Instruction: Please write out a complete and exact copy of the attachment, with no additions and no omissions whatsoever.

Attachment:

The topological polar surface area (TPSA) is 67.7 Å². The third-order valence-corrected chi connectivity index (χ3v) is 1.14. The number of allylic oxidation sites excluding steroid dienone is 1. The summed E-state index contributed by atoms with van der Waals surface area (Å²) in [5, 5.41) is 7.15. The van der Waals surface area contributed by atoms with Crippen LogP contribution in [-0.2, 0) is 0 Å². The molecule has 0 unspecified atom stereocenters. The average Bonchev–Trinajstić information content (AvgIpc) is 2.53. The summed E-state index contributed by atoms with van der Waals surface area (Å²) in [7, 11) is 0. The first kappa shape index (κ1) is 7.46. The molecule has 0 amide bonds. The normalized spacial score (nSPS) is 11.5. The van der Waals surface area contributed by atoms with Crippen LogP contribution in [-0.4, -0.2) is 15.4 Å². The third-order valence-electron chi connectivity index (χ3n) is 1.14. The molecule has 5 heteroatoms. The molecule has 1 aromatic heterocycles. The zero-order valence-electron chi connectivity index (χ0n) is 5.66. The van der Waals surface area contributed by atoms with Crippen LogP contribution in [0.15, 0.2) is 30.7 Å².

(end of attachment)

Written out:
The topological polar surface area (TPSA) is 67.7 Å². The third-order valence-corrected chi connectivity index (χ3v) is 1.14. The number of allylic oxidation sites excluding steroid dienone is 1. The summed E-state index contributed by atoms with van der Waals surface area (Å²) in [5, 5.41) is 7.15. The van der Waals surface area contributed by atoms with Crippen LogP contribution in [-0.2, 0) is 0 Å². The molecule has 0 unspecified atom stereocenters. The average Bonchev–Trinajstić information content (AvgIpc) is 2.53. The summed E-state index contributed by atoms with van der Waals surface area (Å²) in [7, 11) is 0. The first kappa shape index (κ1) is 7.46. The molecule has 0 amide bonds. The normalized spacial score (nSPS) is 11.5. The van der Waals surface area contributed by atoms with Crippen LogP contribution in [-0.4, -0.2) is 15.4 Å². The third-order valence-electron chi connectivity index (χ3n) is 1.14. The molecule has 5 heteroatoms. The molecule has 1 aromatic heterocycles. The zero-order valence-electron chi connectivity index (χ0n) is 5.66. The van der Waals surface area contributed by atoms with Crippen LogP contribution in [0.15, 0.2) is 30.7 Å².